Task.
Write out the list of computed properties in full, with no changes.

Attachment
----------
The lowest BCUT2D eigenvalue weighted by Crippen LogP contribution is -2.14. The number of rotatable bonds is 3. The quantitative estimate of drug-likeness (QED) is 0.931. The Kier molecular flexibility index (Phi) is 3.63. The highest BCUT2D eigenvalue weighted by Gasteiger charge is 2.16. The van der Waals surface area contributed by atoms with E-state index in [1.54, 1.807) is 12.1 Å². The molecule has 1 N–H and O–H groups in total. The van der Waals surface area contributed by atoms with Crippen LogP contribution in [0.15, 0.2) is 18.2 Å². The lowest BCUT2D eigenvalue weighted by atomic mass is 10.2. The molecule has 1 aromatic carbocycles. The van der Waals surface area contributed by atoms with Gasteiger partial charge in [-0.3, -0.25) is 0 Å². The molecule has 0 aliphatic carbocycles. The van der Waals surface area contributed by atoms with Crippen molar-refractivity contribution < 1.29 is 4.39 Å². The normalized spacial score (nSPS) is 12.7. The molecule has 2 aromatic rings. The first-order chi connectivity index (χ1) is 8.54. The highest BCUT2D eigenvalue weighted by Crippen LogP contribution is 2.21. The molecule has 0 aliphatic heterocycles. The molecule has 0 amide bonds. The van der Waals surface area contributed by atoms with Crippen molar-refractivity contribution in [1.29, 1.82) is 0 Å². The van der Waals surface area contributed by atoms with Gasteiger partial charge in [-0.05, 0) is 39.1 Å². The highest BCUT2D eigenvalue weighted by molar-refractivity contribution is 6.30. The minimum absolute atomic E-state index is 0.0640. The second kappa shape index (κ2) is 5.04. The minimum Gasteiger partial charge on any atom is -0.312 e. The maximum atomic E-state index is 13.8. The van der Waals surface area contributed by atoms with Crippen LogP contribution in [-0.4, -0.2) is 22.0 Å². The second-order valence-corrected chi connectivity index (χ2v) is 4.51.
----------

The lowest BCUT2D eigenvalue weighted by Crippen LogP contribution is -2.14. The number of rotatable bonds is 3. The quantitative estimate of drug-likeness (QED) is 0.931. The Kier molecular flexibility index (Phi) is 3.63. The highest BCUT2D eigenvalue weighted by Gasteiger charge is 2.16. The van der Waals surface area contributed by atoms with E-state index in [1.54, 1.807) is 12.1 Å². The molecule has 1 N–H and O–H groups in total. The van der Waals surface area contributed by atoms with Crippen LogP contribution in [0.15, 0.2) is 18.2 Å². The lowest BCUT2D eigenvalue weighted by atomic mass is 10.2. The molecule has 1 aromatic carbocycles. The van der Waals surface area contributed by atoms with Gasteiger partial charge in [-0.3, -0.25) is 0 Å². The molecule has 0 aliphatic carbocycles. The van der Waals surface area contributed by atoms with Crippen molar-refractivity contribution < 1.29 is 4.39 Å². The normalized spacial score (nSPS) is 12.7. The molecule has 2 aromatic rings. The first-order chi connectivity index (χ1) is 8.54. The highest BCUT2D eigenvalue weighted by Crippen LogP contribution is 2.21. The molecule has 0 aliphatic heterocycles. The molecule has 0 amide bonds. The van der Waals surface area contributed by atoms with Crippen molar-refractivity contribution in [1.29, 1.82) is 0 Å². The van der Waals surface area contributed by atoms with Gasteiger partial charge in [-0.05, 0) is 39.1 Å². The highest BCUT2D eigenvalue weighted by molar-refractivity contribution is 6.30. The minimum absolute atomic E-state index is 0.0640. The second kappa shape index (κ2) is 5.04. The minimum Gasteiger partial charge on any atom is -0.312 e. The maximum atomic E-state index is 13.8. The van der Waals surface area contributed by atoms with Crippen LogP contribution in [-0.4, -0.2) is 22.0 Å². The second-order valence-corrected chi connectivity index (χ2v) is 4.51.